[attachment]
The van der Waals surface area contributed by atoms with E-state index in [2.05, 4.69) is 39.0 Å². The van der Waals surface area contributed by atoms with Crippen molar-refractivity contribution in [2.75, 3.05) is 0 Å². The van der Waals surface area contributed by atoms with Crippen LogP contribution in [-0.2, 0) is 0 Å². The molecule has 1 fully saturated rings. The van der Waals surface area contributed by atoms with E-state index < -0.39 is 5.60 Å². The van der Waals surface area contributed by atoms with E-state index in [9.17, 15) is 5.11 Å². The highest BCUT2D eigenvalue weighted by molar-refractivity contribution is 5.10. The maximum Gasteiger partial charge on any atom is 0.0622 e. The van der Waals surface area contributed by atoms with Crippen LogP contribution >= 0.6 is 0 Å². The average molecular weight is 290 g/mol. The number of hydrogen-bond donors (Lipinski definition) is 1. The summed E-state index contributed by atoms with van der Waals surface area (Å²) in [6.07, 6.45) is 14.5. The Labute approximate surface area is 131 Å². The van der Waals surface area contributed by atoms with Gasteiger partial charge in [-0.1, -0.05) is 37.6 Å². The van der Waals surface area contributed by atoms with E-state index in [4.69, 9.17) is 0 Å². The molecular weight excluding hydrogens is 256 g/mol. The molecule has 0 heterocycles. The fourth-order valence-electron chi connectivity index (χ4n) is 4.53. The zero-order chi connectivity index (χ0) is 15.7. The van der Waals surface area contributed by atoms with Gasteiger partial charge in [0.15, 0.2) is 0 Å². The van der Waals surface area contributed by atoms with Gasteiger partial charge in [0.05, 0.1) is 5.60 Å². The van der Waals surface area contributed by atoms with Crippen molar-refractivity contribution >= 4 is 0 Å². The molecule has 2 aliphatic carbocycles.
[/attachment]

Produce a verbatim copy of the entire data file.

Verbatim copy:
The van der Waals surface area contributed by atoms with E-state index in [2.05, 4.69) is 39.0 Å². The van der Waals surface area contributed by atoms with Crippen molar-refractivity contribution in [2.75, 3.05) is 0 Å². The van der Waals surface area contributed by atoms with Crippen LogP contribution in [-0.2, 0) is 0 Å². The molecule has 1 fully saturated rings. The van der Waals surface area contributed by atoms with E-state index < -0.39 is 5.60 Å². The van der Waals surface area contributed by atoms with E-state index in [9.17, 15) is 5.11 Å². The highest BCUT2D eigenvalue weighted by molar-refractivity contribution is 5.10. The maximum Gasteiger partial charge on any atom is 0.0622 e. The van der Waals surface area contributed by atoms with Crippen LogP contribution >= 0.6 is 0 Å². The average molecular weight is 290 g/mol. The number of hydrogen-bond donors (Lipinski definition) is 1. The summed E-state index contributed by atoms with van der Waals surface area (Å²) in [6.07, 6.45) is 14.5. The Labute approximate surface area is 131 Å². The van der Waals surface area contributed by atoms with Gasteiger partial charge in [-0.1, -0.05) is 37.6 Å². The van der Waals surface area contributed by atoms with E-state index in [4.69, 9.17) is 0 Å². The molecular weight excluding hydrogens is 256 g/mol. The molecule has 0 heterocycles. The fourth-order valence-electron chi connectivity index (χ4n) is 4.53. The zero-order chi connectivity index (χ0) is 15.7. The van der Waals surface area contributed by atoms with Gasteiger partial charge in [0.15, 0.2) is 0 Å². The van der Waals surface area contributed by atoms with Gasteiger partial charge in [0.05, 0.1) is 5.60 Å². The van der Waals surface area contributed by atoms with Crippen molar-refractivity contribution >= 4 is 0 Å². The molecule has 2 aliphatic carbocycles.